New society ‘Liberate the Debate’ held two successful events last week following the controversy surrounding a previous talk in which Bill Etheridge MEP gave a speech on Stanmer park’s grounds, rather than on campus. LtD “aims to promote freedom of speech through debating amongst members.” They meet weekly and members can discuss “any topic that they feel comfortable with, whether current affairs, ideology or even more ‘petty’ concerns.”
They have a growing membership and forty-five to fifty-five members attend their weekly meetings. Members also congregate at East Slope bar after meetings and get discounts as part of the society. Founding member, Peter Anson tells The Badger: “Indeed, it is spectacular to see the variety in political opinions available and it is common that I am the devil’s advocate (though in many a case I do believe my advocation).”
On the evening of Wednesday November 15, the society hosted Air Commodore Johnny Stringer, commander of RAF strikes in Iraq and Syria, in partnership with IR Soc. He is the first of many confirmed speakers including Conservative MP Chris Philp of South Croydon, Tim Hames, director of British Private Equity and Venture Capital Association, Conservative MP Kwasi Kwarteng of Spelthorne, Paddy Walker on autonomous weapons, Labour MP Peter Kyle of Hove, Lord Robert Hayward and Alexander Hugg of OSCE.
Stringer held a talk in the Fulton building and the event lasted for around two hours. During the event, the floor was opened to the audience so they could take part in a Q&A. For anyone who missed the event, LtD has uploaded a recording to Soundcloud which can be found here: https://soundcloud.com/user-184285848.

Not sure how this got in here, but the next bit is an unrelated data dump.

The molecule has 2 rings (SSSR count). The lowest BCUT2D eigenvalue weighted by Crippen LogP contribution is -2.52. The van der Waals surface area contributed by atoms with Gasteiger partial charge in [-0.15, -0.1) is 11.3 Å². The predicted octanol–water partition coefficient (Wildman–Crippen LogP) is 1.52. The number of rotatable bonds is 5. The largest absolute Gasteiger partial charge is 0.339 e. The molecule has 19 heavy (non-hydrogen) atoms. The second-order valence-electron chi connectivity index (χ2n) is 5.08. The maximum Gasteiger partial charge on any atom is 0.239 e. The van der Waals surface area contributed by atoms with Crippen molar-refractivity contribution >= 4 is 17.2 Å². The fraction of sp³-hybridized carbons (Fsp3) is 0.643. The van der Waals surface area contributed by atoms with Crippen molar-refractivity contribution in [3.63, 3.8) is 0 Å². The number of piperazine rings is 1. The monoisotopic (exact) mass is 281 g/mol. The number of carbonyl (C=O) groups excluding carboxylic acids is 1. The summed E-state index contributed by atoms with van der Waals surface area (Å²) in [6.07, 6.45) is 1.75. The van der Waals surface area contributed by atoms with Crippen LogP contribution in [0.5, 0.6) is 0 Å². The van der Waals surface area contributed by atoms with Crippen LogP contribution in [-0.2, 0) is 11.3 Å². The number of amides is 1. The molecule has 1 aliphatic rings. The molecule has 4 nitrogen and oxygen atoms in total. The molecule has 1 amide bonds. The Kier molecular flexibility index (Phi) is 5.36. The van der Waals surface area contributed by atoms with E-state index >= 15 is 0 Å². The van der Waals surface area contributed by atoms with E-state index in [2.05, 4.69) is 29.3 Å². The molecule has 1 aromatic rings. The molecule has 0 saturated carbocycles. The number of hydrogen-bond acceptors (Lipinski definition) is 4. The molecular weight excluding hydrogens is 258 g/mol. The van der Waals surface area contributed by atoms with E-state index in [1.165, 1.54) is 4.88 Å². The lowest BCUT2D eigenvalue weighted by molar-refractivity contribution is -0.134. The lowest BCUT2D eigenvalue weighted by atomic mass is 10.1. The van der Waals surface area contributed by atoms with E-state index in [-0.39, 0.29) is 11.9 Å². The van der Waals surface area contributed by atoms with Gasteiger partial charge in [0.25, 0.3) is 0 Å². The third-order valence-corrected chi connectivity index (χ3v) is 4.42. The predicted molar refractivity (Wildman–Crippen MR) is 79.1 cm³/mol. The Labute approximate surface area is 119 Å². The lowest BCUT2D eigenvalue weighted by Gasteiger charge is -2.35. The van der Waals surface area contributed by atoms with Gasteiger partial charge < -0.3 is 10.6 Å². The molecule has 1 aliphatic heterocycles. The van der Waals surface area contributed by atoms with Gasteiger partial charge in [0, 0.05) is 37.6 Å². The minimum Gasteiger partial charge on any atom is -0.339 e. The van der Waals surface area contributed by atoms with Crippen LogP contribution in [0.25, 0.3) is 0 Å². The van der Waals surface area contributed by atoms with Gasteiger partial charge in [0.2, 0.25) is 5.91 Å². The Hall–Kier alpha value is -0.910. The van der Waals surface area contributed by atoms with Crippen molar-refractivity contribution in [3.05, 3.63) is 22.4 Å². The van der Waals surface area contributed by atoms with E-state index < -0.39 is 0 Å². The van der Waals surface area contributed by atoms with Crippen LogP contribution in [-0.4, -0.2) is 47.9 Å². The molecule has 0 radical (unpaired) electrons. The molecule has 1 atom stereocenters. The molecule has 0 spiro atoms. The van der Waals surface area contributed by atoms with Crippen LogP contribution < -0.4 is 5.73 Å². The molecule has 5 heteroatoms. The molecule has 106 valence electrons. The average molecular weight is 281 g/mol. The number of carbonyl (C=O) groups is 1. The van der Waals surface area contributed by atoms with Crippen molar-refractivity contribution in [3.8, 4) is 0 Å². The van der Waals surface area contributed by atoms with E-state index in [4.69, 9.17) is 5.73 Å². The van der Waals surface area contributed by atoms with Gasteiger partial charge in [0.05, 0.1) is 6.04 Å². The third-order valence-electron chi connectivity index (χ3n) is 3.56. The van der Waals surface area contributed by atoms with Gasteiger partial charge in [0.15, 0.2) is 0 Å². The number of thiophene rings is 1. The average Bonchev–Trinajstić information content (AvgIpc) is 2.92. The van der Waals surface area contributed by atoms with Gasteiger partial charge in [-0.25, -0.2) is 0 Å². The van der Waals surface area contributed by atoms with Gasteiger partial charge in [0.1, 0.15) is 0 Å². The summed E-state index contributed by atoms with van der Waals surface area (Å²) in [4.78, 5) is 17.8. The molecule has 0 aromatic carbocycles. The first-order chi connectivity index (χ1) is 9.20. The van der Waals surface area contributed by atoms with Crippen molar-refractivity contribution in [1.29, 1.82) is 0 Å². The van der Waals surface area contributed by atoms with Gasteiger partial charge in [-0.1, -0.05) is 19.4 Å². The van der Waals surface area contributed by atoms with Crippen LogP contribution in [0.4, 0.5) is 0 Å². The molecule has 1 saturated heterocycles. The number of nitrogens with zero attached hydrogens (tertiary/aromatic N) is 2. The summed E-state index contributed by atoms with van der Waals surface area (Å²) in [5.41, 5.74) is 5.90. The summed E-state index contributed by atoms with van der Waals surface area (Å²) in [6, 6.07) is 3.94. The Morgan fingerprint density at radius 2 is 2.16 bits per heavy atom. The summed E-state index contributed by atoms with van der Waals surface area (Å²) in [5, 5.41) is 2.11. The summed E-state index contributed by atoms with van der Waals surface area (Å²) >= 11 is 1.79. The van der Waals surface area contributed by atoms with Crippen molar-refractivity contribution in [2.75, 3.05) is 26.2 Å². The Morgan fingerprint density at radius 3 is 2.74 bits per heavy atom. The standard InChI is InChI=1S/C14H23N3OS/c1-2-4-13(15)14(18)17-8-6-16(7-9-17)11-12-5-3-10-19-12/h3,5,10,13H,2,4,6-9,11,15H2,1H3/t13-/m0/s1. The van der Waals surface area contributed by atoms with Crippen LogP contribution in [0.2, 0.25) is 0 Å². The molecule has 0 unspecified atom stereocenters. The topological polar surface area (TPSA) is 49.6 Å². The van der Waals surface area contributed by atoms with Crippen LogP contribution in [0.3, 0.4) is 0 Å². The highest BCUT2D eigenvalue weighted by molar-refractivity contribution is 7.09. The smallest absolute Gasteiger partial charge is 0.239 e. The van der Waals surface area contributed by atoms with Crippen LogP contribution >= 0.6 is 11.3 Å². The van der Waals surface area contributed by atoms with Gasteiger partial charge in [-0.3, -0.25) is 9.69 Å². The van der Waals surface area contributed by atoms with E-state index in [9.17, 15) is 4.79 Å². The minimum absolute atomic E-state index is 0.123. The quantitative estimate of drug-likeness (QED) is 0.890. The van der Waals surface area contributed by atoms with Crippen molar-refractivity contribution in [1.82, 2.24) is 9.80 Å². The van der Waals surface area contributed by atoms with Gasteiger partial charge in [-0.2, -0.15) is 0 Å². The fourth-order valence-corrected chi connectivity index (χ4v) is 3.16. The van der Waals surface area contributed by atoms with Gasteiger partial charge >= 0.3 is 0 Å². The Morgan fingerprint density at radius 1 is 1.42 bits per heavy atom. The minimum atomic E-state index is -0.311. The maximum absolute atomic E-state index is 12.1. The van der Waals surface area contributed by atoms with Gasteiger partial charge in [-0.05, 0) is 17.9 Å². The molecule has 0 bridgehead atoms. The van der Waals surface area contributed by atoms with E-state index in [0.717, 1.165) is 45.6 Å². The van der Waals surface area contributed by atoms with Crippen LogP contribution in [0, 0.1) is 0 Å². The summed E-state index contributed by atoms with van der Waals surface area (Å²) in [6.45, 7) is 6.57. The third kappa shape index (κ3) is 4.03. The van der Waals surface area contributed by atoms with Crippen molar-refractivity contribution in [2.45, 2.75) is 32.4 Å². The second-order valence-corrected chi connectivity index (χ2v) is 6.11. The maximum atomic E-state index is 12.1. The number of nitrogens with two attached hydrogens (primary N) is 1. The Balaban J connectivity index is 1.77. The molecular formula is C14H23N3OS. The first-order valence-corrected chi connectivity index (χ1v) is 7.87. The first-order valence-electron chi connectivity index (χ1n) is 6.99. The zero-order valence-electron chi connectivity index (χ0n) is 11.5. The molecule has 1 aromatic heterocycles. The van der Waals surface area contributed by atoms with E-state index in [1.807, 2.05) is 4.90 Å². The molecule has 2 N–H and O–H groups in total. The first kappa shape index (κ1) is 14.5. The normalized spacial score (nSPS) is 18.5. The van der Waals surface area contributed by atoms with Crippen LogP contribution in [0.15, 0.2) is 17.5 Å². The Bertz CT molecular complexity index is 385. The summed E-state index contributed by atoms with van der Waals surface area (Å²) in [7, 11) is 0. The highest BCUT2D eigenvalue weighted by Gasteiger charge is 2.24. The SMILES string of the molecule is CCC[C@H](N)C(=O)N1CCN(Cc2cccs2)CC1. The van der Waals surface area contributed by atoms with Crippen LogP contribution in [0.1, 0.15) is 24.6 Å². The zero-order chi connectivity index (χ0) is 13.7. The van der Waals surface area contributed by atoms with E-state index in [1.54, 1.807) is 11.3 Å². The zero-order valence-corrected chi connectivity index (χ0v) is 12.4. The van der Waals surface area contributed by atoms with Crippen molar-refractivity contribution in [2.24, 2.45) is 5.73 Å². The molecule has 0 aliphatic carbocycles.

Stringer spoke about the changing role of air warfare, and how it has had to adapt to the last decade of conflict in the Middle East. Most notably, he has been in command of Royal Air Force strikes in Iraq and Syria against Daesh for the last year, and has finished his most recent deployment in Qatar. He has extensive experience in the Royal Air Force (RAF) and attended the Royal College of Defence Studies. He also co-authored a book about precision air strikes.
Earlier in the day, LtD held a fundraiser and promotional event for their society. Members of Liberate the Debate were dressed either as political leaders or as a stereotype of certain voters. The idea was to see who was the “most popular loser” by how wet they were. For 50p, students could throw one water balloon at their least favourite candidate (or LtD member). Students willing to splash out £1 were allowed 3 water balloons. LtD said the fundraiser was in aid of “giving the society greater autonomy and funding to support potential events in the future.”
Photo by Alp Kadagan
Written by Peter Anson
Edited by Jessica Hubbard